Figure 3 shows three parity-violating intrinsic quantities. In the top panel is the ground-state octupole deformation $\beta_3 = 4 \pi
\langle r^3 Y_{30} \rangle / (3 A R^3)$ (where $R=1.2 A^{1/3}$), as a function of neutron number. The trend mirrors that in the density profiles shown earlier. At $N=136$, one less neutron than in $^{225}$Ra, the forces all predict almost identical octupole deformation, a result we like. Experimental data for octupole moments are still sparse in this region; we are only aware of $\beta_3 = 0.105 (4)$ for $N=138$, a value that can be deduced from the $B(E3;0^+_1 \to 3^-_1)$ given in Ref. [Spear(1989)]. (In $^{224}$Ra and $^{226}$Ra, by the way, we agree fairly well with the quadrupole moments obtained from $B(E2)$'s in Ref. [Raman et al.(2001)Raman, Jr., and Tikkanen]. For example, SkO' gives $\beta_2 = 0.184$ in $^{224}$Ra and experiment gives $\beta_2 = 0.179(4)$.)

The second panel in the figure shows the absolute values of intrinsic dipole moments $D_0 = e \sum_p \langle z_p \rangle$, along with experimental data extracted from $E1$ transition probabilities [Butler and Nazarewicz(1996)]. The calculated values for $D_0$ change sign from positive to negative between $N=134$ and $N=138$, reflecting a small change in the location of the center of charge from the ``top" half of the pear-shaped nucleus to the ``bottom" half. This predicted sign change is consistent with the near-zero experimental value for $N=136$. None of the forces precisely reproduces the trend through all the isotopes, but the comparison has to be taken with a grain of salt because ``data" derive from transitions between excited rotational states, and therefore are not necessarily identical to the ground-state dipole moments. Cranked Skyrme-HF calculations without pairing correlations [Tsvetkov et al.(2002)Tsvetkov, Kvasil, and Nazmitdinov] and cranked HFB calculations with the Gogny force [Garrote et al.(1997)Garrote, Egido, and Robledo] predict that for most Ra isotopes $D_0$ changes significantly with angular momentum. In any event, as thoroughly discussed in Ref. [Butler and Nazarewicz(1996)], the intrinsic dipole moment is a small and delicate quantity.

The intrinsic Schiff moment $\langle S_z \rangle$, the quantity we're really interested in, is more collective and under better control, as the bottom panel of the figure shows. The various predictions are usually within 20$\%$ of one another. The octupole deformation and intrinsic dipole moment have been shown to change only slightly with parity projection from the intrinsic states [Garrote et al.(1997)Garrote, Egido, and Robledo], and the same is probably true of the intrinsic Schiff moment.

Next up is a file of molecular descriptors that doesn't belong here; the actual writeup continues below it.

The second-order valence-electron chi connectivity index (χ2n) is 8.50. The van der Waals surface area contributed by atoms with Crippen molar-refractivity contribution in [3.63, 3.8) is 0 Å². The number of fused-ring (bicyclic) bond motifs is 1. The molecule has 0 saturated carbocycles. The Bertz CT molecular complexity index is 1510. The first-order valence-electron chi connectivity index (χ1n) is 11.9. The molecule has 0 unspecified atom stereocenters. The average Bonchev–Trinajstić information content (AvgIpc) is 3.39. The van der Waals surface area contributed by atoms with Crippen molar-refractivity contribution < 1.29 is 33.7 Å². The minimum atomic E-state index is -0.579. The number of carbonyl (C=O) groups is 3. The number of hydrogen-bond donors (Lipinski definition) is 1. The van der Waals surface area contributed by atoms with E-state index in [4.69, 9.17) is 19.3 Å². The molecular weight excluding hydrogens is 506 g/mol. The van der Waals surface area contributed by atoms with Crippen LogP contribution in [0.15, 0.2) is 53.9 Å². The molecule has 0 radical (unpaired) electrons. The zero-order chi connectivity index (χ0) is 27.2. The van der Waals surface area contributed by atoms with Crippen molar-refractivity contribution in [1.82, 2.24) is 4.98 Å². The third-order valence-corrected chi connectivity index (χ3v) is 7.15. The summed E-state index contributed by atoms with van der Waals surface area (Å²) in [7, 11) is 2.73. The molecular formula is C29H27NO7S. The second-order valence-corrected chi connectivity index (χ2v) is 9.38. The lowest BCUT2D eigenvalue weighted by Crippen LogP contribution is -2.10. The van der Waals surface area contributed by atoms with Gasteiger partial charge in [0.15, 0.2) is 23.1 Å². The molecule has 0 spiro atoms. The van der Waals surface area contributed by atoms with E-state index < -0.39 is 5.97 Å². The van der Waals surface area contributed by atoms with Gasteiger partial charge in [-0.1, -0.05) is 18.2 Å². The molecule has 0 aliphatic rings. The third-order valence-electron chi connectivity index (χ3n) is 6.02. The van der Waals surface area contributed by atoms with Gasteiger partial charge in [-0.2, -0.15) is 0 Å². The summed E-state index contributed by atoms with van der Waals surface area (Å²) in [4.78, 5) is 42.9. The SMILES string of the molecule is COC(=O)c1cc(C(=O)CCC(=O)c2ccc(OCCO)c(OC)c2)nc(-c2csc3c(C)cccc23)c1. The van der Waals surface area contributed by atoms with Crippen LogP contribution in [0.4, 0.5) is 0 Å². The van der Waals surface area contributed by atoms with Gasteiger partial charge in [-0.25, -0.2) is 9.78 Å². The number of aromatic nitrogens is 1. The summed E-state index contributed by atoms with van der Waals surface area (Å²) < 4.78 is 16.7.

By turning the pairing force off, we are able to see whether the parity-violating quantities in Fig. 3 are affected by pairing correlations. In $^{224}$Ra, for example, SkO' gives $\beta_3=0.141$, $D_0=-0.103$ $e$fm, and $\langle S_z \rangle =34.4$ $e$fm$^3$ without pairing, and $\beta_3=0.143$, $D_0=-0.093$ $e$fm, and $\langle S_z \rangle =34.3$ $e$fm$^3$ when pairing is included. In this nucleus uncertainties related to pairing are very small.

Figure 4: Single-particle spectra for protons (top) and neutrons (bottom) in $^{224}$Ra, for the four Skyrme interactions.

Finally, in Fig. 4, we show the predicted proton and neutron single-particle spectra generated by the ground-state mean-field in $^{224}$Ra. The combination of quadrupole, octupole, and higher deformations reduces the level density around the Fermi surface for both kinds of nucleon, leading to significant deformed $Z=88$ and $N=132$ shell closures for all interactions, and a somewhat weaker $N=136$ subshell closure for SIII, SkM* and SkO'. The small level density around the Fermi surface might explain the insensitivity of the deformation to pairing correlations mentioned above. For all the forces except SkM$^*$, the first empty neutron level clearly has $j_z=1/2$, implying that in $^{225}$Ra the ground-state parity-doublet bands will be built on $J^\pi=1/2^\pm$ states. For SkM$^*$ the situation is less clear because the $j_z=1/2$ and 3/2 states are nearly degenerate, and it is necessary to carry out the calculation in $^{225}$Ra itself to see which becomes the lowest.

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Next: Calculating the Schiff moment Up: Mean-field calculations for other Previous: Mean-field calculations
Jacek Dobaczewski 2003-04-24